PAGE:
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Postgraduate Open Day - at Mathematical & Physical Sciences.

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Postgraduate Open Day MAPS

2 December 2015, 2pm-5pm.

The open day is a chance for prospective students for taught and research postgraduate degrees (MSc, MRes, PhD) to find out more about UCL's courses, as well as to meet potential tutors. It's also an opportunity to visit UCL's campus and see if this is the place for you.

James Sowerby: the Enlightenment’s natural historian.

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Sowerby Book by P. Henderson

New book by Prof Paul Henderson - a fascinating artistic and historical, first full biography of Sowerby.

Maps of Arctic sea ice thickness.

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Rachel Tiling researches the near real time Arctic sea ice thickness measurements from CryoSat-2 satellite.

Earth Science Week 2015.

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2015-10-10Earth Science week 2015 Displays

The Age of the British Isles: Come on a date with UCL Earth Sciences #UCLESDating!

As part of the International Earth Science Week 2015, UCL Earth Sciences and UCL PACE (Public and Cultural Engagement) presented a special pop-up exhibition exploring the age of one of the most geologically diverse places on Earth - the British Isles.  The Earth Science Week is a yearly event run since 2011 and coordinated by the Geological Society with events all over the UK and Ireland. 

Fun with Minerals.

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Nadine Gabriel our Geology student writes about her involvement in UCL Public and Cultural Engagement.

Mineralogical Society- Max Hay Medal award.

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Max Hay Award 2016

Congratulations to Philip Pogge von Strandman, the recipient of the 2016 Max Hay Medal.

Dr Philip Pogge von Strandmann was awarded the Max Hey Medal of the Mineralogical Society for 2016. The award is given "to recognise existing and ongoing research of excellent carried out by young workers, within the fields of either Mineralogy, Crystallography, Petrology or Geochemistry. The award of this medal was founded in 1993 and named in honour of the eminent British mineralogist Dr M.H. Hey (1904–1984).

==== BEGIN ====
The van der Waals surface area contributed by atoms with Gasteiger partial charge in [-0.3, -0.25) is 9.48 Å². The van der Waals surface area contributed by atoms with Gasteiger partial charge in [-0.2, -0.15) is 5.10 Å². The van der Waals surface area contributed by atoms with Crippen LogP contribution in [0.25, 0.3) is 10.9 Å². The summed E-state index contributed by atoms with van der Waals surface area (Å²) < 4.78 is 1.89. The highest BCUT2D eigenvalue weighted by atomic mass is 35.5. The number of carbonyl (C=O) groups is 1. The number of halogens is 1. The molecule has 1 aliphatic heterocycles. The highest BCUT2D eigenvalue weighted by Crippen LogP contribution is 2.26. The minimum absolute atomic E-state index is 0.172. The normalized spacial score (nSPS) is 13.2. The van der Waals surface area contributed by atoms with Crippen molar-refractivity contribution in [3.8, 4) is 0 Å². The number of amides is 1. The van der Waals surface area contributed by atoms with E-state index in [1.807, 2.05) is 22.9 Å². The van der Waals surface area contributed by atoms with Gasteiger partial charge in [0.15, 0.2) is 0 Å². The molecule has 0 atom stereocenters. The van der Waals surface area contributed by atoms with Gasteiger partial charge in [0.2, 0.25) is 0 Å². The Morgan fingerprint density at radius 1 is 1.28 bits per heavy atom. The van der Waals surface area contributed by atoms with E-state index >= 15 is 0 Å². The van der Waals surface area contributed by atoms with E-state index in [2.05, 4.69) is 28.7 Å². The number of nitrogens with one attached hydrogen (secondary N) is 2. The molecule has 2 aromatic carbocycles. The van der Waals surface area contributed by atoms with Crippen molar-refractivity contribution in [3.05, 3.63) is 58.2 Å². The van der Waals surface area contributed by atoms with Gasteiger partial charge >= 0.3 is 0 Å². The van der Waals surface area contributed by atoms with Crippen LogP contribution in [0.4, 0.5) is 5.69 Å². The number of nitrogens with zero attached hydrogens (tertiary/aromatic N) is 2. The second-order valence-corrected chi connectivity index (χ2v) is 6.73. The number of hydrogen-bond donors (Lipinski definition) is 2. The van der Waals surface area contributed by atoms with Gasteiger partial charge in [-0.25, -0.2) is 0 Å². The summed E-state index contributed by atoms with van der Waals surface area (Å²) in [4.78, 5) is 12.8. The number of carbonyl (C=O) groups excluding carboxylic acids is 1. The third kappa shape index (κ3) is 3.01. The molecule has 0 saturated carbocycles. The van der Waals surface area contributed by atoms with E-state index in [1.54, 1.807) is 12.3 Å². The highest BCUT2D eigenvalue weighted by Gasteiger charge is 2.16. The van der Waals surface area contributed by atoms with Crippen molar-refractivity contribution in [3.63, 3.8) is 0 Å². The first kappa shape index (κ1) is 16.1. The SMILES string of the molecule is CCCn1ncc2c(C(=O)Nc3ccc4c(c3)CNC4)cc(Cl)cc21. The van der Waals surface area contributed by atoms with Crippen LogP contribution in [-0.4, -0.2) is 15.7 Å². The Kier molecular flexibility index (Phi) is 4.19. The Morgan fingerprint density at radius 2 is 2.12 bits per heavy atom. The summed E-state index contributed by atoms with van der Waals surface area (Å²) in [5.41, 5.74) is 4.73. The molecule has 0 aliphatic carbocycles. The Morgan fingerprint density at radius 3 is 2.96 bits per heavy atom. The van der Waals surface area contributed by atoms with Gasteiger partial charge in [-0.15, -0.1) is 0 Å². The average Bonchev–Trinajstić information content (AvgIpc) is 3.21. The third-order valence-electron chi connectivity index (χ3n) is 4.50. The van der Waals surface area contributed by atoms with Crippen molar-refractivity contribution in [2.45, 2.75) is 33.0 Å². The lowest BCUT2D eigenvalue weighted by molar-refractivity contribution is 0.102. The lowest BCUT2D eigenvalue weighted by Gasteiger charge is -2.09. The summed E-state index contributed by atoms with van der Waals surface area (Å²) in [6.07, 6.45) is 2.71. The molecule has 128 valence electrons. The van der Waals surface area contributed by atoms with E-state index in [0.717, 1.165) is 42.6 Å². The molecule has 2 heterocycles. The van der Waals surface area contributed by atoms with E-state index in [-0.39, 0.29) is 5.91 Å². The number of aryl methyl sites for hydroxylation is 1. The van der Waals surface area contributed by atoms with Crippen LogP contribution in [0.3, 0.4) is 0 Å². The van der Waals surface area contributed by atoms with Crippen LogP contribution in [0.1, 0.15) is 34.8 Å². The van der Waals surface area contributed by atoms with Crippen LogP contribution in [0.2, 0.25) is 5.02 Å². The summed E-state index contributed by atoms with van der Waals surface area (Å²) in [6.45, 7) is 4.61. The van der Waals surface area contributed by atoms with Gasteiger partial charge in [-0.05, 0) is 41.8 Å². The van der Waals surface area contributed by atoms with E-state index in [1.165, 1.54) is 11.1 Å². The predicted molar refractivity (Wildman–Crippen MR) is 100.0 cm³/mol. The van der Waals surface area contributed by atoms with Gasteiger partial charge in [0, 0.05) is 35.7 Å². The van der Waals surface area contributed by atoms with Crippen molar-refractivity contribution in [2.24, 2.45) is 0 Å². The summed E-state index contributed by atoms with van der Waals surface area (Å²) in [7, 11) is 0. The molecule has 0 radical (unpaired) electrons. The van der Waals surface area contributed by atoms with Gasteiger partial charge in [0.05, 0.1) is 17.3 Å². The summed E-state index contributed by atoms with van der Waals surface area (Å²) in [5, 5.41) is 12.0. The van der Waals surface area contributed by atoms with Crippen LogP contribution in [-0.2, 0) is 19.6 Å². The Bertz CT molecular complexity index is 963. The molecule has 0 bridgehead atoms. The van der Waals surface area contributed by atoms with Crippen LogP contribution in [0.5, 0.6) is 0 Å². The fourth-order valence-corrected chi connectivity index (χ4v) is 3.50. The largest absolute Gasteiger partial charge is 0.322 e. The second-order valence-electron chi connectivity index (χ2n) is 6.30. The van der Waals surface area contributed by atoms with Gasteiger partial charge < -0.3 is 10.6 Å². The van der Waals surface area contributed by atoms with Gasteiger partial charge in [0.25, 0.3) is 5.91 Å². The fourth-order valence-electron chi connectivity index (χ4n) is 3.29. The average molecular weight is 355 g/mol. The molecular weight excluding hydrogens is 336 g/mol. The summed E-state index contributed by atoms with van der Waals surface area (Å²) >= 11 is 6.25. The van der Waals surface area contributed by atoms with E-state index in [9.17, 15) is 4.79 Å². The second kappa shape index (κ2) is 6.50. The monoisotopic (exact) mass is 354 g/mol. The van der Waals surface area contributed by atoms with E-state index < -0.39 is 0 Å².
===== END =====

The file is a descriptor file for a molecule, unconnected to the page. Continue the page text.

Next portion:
The Earth has rusted heart.

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A seismologically consistent compositional model of Earth’s core

"No one knows precisely what the composition of the center of the Earth is. This is one of the best kept secrets of our planet as mankind has never reached deeper than 12 km below its surface." writes  Tristan Vey in Le Figaro. In fact only laboratory experiments, seismological analysis and thermodynamic models can help us get a better understanding of this mysterious inner core. These show the existence of a liquid metallic outer core with a diameter of about 5000 km that contains a “small” and spinning solid inner core about 2400 km wide. While this solid part is almost exclusively composed of iron-nickel alloy (with a 16/1 ratio), seismological surveys have shown that the surrounding environment of liquified metal contains significant quantities of lighter elements such as sulphur, carbon, silicon as well as oxygen. But in what proportion? 

Processes controlling top, bottom and lateral melt of Arctic sea ice.

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Arctic Melt

Michel Tsamados introduces a recent study published in a special issue of the Philosophical Transactions of the Royal Society A 'Arctic sea ice reduction: the evidence, models and impacts'.

The core thermal history - it is cooling more quickly than assumed.

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Joined study published in Nature Geoscience with UCL contributors:  Monica Pozzo and Dario Alfe.

Cool summer of 2013 boosted Arctic sea ice

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2015 - Arctic study

The lead author of the Nature paper, PhD student Rachel Tilling, talks about her scientific findings. 

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